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Documentary Exposes Business Interests' Distortions of 'The McDonald's Case'

The documentary film, "Hot Coffee: Is Justice Being Served?" revisits the famous McDonald's "spilled coffee" case and describes the propaganda about the case created by business interests. The documentary film chronicles how business interest groups such as the Chamber of Commerce and "tort reform" activists misrepresented the facts of this well-known case in an effort to further their interests.

Tort reform activists successfully focused the public on the $2.7 million in punitive damages that a Florida jury awarded to the plaintiff in the 1994 case of Liebeck v. McDonald's Restaurants. They conveniently disregarded the horrible permanent injuries Ms. Liebeck suffered (scalding third-degree burns over 6% of her body which required an 8-day hospitalization and extremely painful and disfiguring surgical skin grafting). They also ignored the trial evidence which showed that McDonald's had documented more than 700 burn incidents among McDonald's customers in the 1982-1992 time frame and that McDonald's served its coffee between 180-190 degrees Fahrenheit even though other fast food restaurants typically served coffee at approximately 135-140 degrees. The evidence at trial showed that coffee spilled at 180 degrees would cause third-degree burns in just 2-7 seconds. Had the coffee been just 15 degrees cooler (155 degrees and still 15 degrees hotter than the average fast food restaurant's coffee) it could have cooled sufficiently to avoid serious burns. Business interest and tort reform activists also conveniently ignored two significant facts related to the jury verdict: (1) the jury determined Ms. Liebeck was 20% at fault for spilling the coffee and the verdict was, as required by law, reduced by the amount of fault attributed to her; and (2) the court found the jury's verdict excessive and reduced it to $480,000. The lawsuit was ultimately settled out of court for less than $600,000.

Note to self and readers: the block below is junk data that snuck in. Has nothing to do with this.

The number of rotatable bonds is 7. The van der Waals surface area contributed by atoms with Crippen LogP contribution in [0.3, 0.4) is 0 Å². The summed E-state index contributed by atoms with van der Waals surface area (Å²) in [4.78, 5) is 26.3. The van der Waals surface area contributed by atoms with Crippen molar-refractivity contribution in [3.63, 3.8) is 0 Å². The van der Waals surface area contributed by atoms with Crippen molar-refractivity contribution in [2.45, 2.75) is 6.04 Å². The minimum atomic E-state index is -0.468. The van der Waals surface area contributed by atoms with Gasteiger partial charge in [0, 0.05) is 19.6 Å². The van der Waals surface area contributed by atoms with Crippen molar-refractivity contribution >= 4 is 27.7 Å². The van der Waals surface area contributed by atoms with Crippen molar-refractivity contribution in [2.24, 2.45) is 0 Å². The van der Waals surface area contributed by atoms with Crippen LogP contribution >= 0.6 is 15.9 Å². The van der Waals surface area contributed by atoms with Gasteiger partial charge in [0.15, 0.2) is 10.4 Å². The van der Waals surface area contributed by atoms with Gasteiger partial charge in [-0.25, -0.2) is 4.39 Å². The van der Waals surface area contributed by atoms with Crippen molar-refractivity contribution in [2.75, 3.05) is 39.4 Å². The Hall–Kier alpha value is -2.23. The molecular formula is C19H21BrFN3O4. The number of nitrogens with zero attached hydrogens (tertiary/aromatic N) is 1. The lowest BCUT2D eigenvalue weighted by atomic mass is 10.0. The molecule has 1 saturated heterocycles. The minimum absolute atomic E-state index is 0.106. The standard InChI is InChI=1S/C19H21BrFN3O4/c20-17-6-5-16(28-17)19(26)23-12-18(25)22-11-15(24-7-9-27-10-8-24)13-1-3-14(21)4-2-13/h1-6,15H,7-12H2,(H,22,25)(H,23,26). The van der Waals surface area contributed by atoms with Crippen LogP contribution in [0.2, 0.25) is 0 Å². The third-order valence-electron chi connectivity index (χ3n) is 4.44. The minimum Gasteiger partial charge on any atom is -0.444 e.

"Hot coffee" documents how business interests focused on only certain elements of the McDonald's spilled coffee case and spread misinformation about the evidence presented and the final result in an effort to further their partisan agenda. In the wake of the case, numerous states, including North Carolina, adopted "tort reform" legislation despite the lack of any need for such. Under the actual facts of the McDonald's case, the jury properly held the plaintiff accountable for the degree of fault it apportioned to her. Furthermore, a trial judge reduced the award significantly because the judge, though noting McDonald's conduct and decision to ignore hundreds of prior complaints about its coffee scalding customers was "callous," thought the verdict was nonetheless too high.

Most people, thanks to the propaganda campaign of business interests, believe that the plaintiff in the McDonald's case recovered "millions of dollars." Not so - she received less than $600,000 as compensation for severe burns that caused permanent injuries and scarring, required more than one-week hospitalization, and forced her to undergo a painful skin grafting procedure. The documentary "Hot Coffee" which has received considerable critical acclaim highlights business interests' convenient disregard of the actual facts and final result of the case to further their agenda of blindly helping big business at the expense of consumers and everyday citizens.

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